Historic Sites and Buildings
Arriving back among the Nez Perces on May 3, 1806, far too early to cross the Lolo Trail, the homeward-bound expedition was forced to spend several weeks with the tribe while waiting for the snow to recede in the Bitterroot Mountains. Most of this period, almost a month (May 14-June 10), was spent at what has come to be known variously as Camp Chopunnish, after the two captains' name for the Nez Perces; Long Camp, because of the duration of the stay; and Camp Kamiah, for its location. The Indians had recommended the site for the availability of pasturage and the good hunting nearby.
Mingling with the Nez Perces, the men used the time to relax. Their commanders counciled with the chiefs and learned much about the tribe. Practically all the horses that had been left with it the year before were recovered. Because of the food shortage, a problem shared with the Indians, the hunters were busy, not only to satisfy immediate needs but also to lay in a supply of food for the crossing of the Bitterroots.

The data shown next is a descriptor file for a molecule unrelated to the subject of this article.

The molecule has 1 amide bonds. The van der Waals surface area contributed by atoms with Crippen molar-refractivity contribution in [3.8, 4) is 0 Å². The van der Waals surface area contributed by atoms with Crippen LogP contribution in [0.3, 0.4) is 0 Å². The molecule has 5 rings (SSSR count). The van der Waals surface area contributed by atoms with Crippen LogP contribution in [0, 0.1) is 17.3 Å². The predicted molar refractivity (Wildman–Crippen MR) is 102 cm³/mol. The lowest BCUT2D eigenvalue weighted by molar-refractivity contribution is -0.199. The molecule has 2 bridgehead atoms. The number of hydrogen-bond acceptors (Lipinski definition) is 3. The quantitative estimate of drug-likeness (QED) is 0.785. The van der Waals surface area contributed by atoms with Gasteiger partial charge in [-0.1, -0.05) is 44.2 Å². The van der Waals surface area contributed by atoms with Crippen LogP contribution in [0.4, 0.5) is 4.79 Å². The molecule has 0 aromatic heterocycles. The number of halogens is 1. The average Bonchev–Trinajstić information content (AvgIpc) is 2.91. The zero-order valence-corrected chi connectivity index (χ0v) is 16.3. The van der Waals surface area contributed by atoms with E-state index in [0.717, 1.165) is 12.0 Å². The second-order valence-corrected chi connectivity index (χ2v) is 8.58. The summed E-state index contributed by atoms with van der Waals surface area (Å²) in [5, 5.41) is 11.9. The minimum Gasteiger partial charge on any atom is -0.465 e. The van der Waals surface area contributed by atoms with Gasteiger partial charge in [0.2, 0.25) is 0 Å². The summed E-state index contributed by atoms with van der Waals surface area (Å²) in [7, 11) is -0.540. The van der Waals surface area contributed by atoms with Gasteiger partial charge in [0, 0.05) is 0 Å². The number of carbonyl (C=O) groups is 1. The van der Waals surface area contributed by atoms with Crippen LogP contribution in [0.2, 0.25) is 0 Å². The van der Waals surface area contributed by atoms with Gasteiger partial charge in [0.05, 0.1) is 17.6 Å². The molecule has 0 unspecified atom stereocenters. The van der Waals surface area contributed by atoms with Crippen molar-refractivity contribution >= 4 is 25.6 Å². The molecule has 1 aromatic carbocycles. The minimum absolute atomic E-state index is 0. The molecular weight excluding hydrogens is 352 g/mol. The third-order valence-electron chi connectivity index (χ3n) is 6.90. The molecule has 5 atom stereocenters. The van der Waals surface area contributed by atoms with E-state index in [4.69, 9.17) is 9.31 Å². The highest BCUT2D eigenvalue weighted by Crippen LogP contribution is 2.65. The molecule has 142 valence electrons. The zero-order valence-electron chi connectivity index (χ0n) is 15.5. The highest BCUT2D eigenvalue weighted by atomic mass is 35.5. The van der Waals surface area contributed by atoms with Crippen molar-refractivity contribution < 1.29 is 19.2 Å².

On June 10 the explorers moved northeastward from Camp Chopunnish about 8 miles to the southern part of Weippe Prairie to be near the starting point of the Lolo Trail, which was crossed the last week in June after the failure of an earlier attempt.
In 1902, when historian Olin D. Wheeler visited the site, he could still see the sunken circular ring where Lewis and Clark had established their camp. Since that time, however, the integrity of the site has been destroyed. A large sawmill now covers it, and numerous other buildings are located in the vicinity. The area may be viewed from an unmarked turnout on U.S. 12 along the opposite, or south, side of the river.
Last Updated: 22-Feb-2004